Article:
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dc.contributor.authorNOKKALA, Ere Pertti
dc.identifier.citationFlorence, European University Institute, 2010
dc.descriptionDefense date: 14/10/2010en
dc.descriptionExamining Board: Prof. Martin van Gelderen (European University Institute) supervisor Prof. Hans Erich Bödeker (Max Planck Institute for the History of Science) external supervisor Prof. Pasi Ihalainen (University of Jyväskylä) Prof. Sebastian Conrad (European University Institute)en
dc.description.abstractThis thesis is the first comprehensive interpretation of J.H.G. von Justi’s political and international thought. It demonstrates that the intellectual world of Justi was much more diverse and open than has previously been admitted. The same is true of the tradition of cameralism which has been largely misunderstood. Cameralism was not an obstacle for the reception of natural law theories that emphasised the passionate and self-interested side of the human nature. On the contrary, it was Justi who built his sciences of state on the foundation of natural law. So far those scholars who have admitted the importance of the natural law to Justi - with the exception of Horst Dreitzel - have fallen back on the idea that the natural law Justi adopted was that of Christian Wolff, an interpretation which is in itself another sign of the belief that German enlightenment was a unitary movement. However, it was the natural law of Schmauss and not of Wolff on which Justi built his theory of the state and similarly, of international relations. The German enlightenment was not a singular movement solely in the hands of rationalist metaphysicians. One of the guiding lines of this thesis is that Justi’s entire thought was constructed to oppose this tradition.en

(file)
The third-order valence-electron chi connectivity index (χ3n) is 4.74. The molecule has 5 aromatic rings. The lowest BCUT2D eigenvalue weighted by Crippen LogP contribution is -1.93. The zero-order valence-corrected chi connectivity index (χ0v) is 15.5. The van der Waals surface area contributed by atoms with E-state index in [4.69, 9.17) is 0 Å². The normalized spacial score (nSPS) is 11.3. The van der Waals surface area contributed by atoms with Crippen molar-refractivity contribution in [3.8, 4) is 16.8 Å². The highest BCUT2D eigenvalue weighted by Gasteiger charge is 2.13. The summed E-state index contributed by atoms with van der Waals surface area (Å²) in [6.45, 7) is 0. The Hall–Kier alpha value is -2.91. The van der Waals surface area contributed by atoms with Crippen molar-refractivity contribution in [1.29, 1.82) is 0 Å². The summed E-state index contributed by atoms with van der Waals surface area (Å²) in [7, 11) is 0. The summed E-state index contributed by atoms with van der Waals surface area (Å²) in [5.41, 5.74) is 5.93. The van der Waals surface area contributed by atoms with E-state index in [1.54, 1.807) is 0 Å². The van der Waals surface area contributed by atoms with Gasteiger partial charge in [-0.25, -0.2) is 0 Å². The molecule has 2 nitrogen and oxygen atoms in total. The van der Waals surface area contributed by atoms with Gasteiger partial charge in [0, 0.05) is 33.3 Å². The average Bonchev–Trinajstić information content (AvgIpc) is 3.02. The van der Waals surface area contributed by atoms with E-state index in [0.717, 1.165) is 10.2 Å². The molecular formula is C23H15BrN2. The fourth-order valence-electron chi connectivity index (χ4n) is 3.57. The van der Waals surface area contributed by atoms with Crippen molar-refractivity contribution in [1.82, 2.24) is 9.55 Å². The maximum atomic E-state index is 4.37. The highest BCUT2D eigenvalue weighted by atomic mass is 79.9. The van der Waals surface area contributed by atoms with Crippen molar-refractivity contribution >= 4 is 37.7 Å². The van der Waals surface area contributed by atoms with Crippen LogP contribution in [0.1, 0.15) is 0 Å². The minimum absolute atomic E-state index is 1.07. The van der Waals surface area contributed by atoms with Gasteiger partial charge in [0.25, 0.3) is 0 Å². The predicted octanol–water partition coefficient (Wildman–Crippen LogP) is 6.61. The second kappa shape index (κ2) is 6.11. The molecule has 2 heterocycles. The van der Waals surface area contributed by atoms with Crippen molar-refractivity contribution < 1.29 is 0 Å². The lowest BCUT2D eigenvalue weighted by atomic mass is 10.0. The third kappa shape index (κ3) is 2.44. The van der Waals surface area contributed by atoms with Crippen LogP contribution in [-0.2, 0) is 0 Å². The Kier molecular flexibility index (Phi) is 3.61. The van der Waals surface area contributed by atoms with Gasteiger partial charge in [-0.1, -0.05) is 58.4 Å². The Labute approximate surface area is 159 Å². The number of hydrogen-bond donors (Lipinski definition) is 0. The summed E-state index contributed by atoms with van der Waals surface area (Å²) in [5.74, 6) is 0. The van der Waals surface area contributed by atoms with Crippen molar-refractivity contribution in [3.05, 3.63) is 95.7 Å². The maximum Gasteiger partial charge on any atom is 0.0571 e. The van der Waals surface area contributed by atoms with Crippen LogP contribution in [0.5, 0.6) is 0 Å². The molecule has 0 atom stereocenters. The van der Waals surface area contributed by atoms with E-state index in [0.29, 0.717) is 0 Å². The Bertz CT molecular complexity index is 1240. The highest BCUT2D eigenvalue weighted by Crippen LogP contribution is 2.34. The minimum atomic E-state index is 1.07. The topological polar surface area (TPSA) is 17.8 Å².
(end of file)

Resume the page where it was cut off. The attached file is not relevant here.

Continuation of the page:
dc.relation.ispartofseriesEUI PhD thesesen
dc.relation.ispartofseriesDepartment of History and Civilizationen
dc.subject.lcshEnlightenment -- Germany
dc.subject.lcshGottsched, Johann Christoph, 1700-1766
dc.titlePassions and the German Enlightenment: The political thought of J.H.G. von Justien

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